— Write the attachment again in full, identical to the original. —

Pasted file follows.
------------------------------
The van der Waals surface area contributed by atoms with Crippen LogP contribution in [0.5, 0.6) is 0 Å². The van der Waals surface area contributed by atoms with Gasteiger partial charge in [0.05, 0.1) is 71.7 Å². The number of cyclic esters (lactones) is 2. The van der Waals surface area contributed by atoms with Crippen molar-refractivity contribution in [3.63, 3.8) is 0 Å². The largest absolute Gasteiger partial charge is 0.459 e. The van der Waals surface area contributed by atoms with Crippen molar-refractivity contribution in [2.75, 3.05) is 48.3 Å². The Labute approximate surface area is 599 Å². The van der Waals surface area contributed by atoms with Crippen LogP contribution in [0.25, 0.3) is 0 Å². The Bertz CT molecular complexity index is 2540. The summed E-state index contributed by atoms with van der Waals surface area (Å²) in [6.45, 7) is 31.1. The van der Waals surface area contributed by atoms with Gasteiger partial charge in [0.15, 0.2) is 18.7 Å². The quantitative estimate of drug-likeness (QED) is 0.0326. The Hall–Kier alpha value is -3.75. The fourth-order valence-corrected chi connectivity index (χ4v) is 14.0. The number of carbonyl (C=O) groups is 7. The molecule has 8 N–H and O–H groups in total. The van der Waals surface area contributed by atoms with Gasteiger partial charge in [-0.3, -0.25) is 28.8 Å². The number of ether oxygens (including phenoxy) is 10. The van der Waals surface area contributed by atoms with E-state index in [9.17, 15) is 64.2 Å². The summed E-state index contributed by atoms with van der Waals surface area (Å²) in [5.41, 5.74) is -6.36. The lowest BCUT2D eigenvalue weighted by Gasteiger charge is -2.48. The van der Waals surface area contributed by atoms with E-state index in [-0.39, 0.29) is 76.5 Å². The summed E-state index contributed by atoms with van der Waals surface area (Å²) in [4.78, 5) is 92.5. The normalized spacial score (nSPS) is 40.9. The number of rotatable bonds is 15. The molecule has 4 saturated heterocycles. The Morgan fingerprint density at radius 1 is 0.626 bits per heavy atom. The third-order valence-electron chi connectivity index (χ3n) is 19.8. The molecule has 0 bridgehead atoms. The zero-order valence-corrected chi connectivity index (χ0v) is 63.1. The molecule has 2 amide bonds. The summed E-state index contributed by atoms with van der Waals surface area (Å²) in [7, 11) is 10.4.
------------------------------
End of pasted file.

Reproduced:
The van der Waals surface area contributed by atoms with Crippen LogP contribution in [0.5, 0.6) is 0 Å². The van der Waals surface area contributed by atoms with Gasteiger partial charge in [0.05, 0.1) is 71.7 Å². The number of cyclic esters (lactones) is 2. The van der Waals surface area contributed by atoms with Crippen molar-refractivity contribution in [3.63, 3.8) is 0 Å². The largest absolute Gasteiger partial charge is 0.459 e. The van der Waals surface area contributed by atoms with Crippen molar-refractivity contribution in [2.75, 3.05) is 48.3 Å². The Labute approximate surface area is 599 Å². The van der Waals surface area contributed by atoms with Crippen LogP contribution in [0.25, 0.3) is 0 Å². The Bertz CT molecular complexity index is 2540. The summed E-state index contributed by atoms with van der Waals surface area (Å²) in [6.45, 7) is 31.1. The van der Waals surface area contributed by atoms with Gasteiger partial charge in [0.15, 0.2) is 18.7 Å². The quantitative estimate of drug-likeness (QED) is 0.0326. The Hall–Kier alpha value is -3.75. The fourth-order valence-corrected chi connectivity index (χ4v) is 14.0. The number of carbonyl (C=O) groups is 7. The molecule has 8 N–H and O–H groups in total. The van der Waals surface area contributed by atoms with Gasteiger partial charge in [-0.3, -0.25) is 28.8 Å². The number of ether oxygens (including phenoxy) is 10. The van der Waals surface area contributed by atoms with E-state index in [9.17, 15) is 64.2 Å². The summed E-state index contributed by atoms with van der Waals surface area (Å²) in [5.41, 5.74) is -6.36. The lowest BCUT2D eigenvalue weighted by Gasteiger charge is -2.48. The van der Waals surface area contributed by atoms with E-state index in [-0.39, 0.29) is 76.5 Å². The summed E-state index contributed by atoms with van der Waals surface area (Å²) in [4.78, 5) is 92.5. The normalized spacial score (nSPS) is 40.9. The number of rotatable bonds is 15. The molecule has 4 saturated heterocycles. The Morgan fingerprint density at radius 1 is 0.626 bits per heavy atom. The third-order valence-electron chi connectivity index (χ3n) is 19.8. The molecule has 0 bridgehead atoms. The zero-order valence-corrected chi connectivity index (χ0v) is 63.1. The molecule has 2 amide bonds. The summed E-state index contributed by atoms with van der Waals surface area (Å²) in [7, 11) is 10.4.